Land Degradation Research PrioritiesDate Released: Thu, 26 September 2019 15:07 +0200
On 15-16 September 2019 South Africa's Department of Environment, Forestry and Fisheries met with researchers at Diep-in-die-Berg, Pretoria, for the 4th Biodiversity Research and Evidence Indaba. The focus this year was on land degradation and its causes. The annual Indabas provide government and social partners with research evidence from the field, and insights into priority research to include in policy frameworks.
Prof Rosenberg shared research on Green Skills for Coal Mining which she conducted in 2015 with Prof Heila Lotz-Sisitka (ELRC), Dr Presha Ramsarup (Wits), Dr Mucha Togo (UNISA) and Mr Andani Mphinyane (Rhodes graduate). The business model of mining companies results in the absence of proper rehabiitation and remediation of land degraded by mining activities. Many companies move on, sell or unbundle before compulsary rehabilitation has been completed. This has resulted in 6000 abandoned and derelict mines across the country (finding by the Centre for Environmental Rights). By law, companies have to prove adequate funding for rehabilitation before receiving the license to mine. Prof Rosenberg pointed to the job creation potential in mine rehabilitation, and the potential for South Africa with its strong science community, to be a world leader in remediation technology. Several universities already conduct rehabilitation training and remediation research. The remaining research priority is the social learning needed to change the 'lock-in' of the old mining model, to one which releases the funding for full-scale rehabilitation and rehabilitation. She had also raised this in the NEDLAC Jobs Forum in 2018, and it was a focus at the subsequent Presidential Job Summit, resulting in the following commitment in the Presidential Job Summit Framework Agreement (P.43):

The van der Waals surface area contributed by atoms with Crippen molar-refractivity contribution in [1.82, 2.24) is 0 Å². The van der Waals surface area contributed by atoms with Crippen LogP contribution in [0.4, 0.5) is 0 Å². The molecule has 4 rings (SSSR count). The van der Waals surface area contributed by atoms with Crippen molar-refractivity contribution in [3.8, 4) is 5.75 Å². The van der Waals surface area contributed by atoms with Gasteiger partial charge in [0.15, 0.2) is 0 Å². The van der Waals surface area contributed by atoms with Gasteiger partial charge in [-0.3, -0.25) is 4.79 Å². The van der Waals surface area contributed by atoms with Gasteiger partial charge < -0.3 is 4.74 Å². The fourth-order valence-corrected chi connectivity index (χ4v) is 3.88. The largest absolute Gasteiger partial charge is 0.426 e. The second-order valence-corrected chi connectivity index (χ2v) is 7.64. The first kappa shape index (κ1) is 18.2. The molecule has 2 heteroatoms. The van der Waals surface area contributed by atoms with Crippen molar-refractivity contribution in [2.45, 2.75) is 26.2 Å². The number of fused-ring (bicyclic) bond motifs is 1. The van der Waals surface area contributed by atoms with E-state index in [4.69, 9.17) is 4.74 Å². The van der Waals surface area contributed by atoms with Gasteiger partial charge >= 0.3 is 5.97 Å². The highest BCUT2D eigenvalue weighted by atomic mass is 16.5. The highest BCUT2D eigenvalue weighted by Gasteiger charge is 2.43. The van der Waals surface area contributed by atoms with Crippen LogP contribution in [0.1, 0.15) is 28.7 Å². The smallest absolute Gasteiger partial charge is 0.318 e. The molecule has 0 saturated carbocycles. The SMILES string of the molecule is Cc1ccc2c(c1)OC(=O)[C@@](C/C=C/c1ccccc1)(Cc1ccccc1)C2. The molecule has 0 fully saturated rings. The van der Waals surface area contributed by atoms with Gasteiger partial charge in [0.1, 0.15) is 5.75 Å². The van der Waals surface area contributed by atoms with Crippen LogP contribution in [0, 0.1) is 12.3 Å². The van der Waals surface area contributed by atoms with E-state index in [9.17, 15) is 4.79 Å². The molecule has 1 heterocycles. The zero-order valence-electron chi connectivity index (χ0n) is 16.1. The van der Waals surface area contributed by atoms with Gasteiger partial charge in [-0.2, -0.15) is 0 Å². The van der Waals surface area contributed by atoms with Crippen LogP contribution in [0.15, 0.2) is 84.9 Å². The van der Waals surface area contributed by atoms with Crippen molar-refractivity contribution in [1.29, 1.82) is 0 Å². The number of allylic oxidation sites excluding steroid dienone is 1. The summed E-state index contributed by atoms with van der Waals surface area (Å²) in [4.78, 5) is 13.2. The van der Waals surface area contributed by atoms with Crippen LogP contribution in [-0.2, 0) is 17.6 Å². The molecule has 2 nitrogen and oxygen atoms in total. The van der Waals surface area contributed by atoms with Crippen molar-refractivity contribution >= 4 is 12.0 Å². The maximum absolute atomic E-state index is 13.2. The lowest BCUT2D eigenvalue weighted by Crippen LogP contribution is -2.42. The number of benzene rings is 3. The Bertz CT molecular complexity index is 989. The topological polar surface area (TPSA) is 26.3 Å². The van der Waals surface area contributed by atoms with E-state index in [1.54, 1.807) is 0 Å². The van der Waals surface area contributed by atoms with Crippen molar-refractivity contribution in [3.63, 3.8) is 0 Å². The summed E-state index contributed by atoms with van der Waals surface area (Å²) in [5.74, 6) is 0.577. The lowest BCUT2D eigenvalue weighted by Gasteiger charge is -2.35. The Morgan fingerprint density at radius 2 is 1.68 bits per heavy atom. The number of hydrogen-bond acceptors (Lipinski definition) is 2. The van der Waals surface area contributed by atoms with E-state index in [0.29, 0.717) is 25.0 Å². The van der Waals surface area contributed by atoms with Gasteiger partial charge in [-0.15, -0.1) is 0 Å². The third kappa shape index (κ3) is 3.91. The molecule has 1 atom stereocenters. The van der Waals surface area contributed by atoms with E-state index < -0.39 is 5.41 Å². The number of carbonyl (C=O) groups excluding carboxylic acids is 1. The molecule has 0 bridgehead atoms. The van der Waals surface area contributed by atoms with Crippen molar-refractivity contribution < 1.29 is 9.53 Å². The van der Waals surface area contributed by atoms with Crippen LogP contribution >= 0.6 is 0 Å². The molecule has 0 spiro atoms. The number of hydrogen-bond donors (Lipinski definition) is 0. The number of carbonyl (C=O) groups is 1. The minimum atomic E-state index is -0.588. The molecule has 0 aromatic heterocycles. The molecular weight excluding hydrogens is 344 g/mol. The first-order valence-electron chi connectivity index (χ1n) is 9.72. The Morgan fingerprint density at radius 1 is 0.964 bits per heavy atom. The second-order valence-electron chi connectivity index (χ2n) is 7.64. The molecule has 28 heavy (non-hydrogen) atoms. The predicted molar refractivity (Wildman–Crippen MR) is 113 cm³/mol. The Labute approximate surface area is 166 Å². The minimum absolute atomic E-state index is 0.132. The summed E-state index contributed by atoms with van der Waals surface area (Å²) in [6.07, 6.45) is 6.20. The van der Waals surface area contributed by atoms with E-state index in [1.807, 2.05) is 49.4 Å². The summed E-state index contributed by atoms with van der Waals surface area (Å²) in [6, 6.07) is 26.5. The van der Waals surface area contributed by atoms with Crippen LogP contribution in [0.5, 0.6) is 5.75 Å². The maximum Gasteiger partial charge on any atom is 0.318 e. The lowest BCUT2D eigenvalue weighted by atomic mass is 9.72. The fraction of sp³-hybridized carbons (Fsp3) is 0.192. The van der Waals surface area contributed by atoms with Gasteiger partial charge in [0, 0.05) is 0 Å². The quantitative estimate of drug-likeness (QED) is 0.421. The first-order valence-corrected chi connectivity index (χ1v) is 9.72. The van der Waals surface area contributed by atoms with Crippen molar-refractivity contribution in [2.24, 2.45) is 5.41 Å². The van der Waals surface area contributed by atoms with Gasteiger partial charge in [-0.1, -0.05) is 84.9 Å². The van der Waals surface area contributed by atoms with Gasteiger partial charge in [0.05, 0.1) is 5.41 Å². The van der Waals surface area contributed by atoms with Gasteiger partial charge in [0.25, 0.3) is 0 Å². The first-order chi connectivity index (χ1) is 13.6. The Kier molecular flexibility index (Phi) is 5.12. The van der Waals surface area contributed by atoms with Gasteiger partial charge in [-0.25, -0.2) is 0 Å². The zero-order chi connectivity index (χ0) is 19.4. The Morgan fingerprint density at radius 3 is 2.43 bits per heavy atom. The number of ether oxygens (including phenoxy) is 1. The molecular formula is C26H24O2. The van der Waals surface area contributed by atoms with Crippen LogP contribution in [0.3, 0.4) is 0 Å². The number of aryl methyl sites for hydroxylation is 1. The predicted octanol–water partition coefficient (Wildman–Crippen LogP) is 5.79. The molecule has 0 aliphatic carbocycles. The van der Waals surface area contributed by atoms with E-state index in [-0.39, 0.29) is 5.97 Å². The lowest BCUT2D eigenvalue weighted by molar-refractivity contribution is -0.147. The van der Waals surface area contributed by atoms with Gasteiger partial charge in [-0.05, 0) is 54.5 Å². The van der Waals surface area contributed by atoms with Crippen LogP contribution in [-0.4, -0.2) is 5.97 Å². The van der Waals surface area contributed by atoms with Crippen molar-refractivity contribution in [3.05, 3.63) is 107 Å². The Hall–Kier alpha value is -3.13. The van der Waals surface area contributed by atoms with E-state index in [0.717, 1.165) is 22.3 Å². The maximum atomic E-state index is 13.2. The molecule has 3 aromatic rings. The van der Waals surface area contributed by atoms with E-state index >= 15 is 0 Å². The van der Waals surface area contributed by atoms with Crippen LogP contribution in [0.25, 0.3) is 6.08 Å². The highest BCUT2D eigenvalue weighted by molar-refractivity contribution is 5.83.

“It has been agreed that challenges with the financial provisions for mining rehabilitation will be resolved in an engagement between Department of Mineral Resources, Department of Environmental Affairs and Department of Water and Sanitation”.
Prof Rosenberg called on the Department and its partners to prioritise this work and to include the essential social learning component, without which it may be difficult to realise the tremendous potential of tackling 6000 sites - cleaning up the water, restoring the land and restoring the dignity of residents who could be doing decent work and investing in the development potential of their environments. "I was happy to meet people already engaged in rehabilitation work after the talk", says Prof Rosenberg. This includes a community-based restoration group led by indigenous healers, who now run training, nurseries and recreational sites on a former dump site.
Source:ELRC, Prof Eureta Rosenberg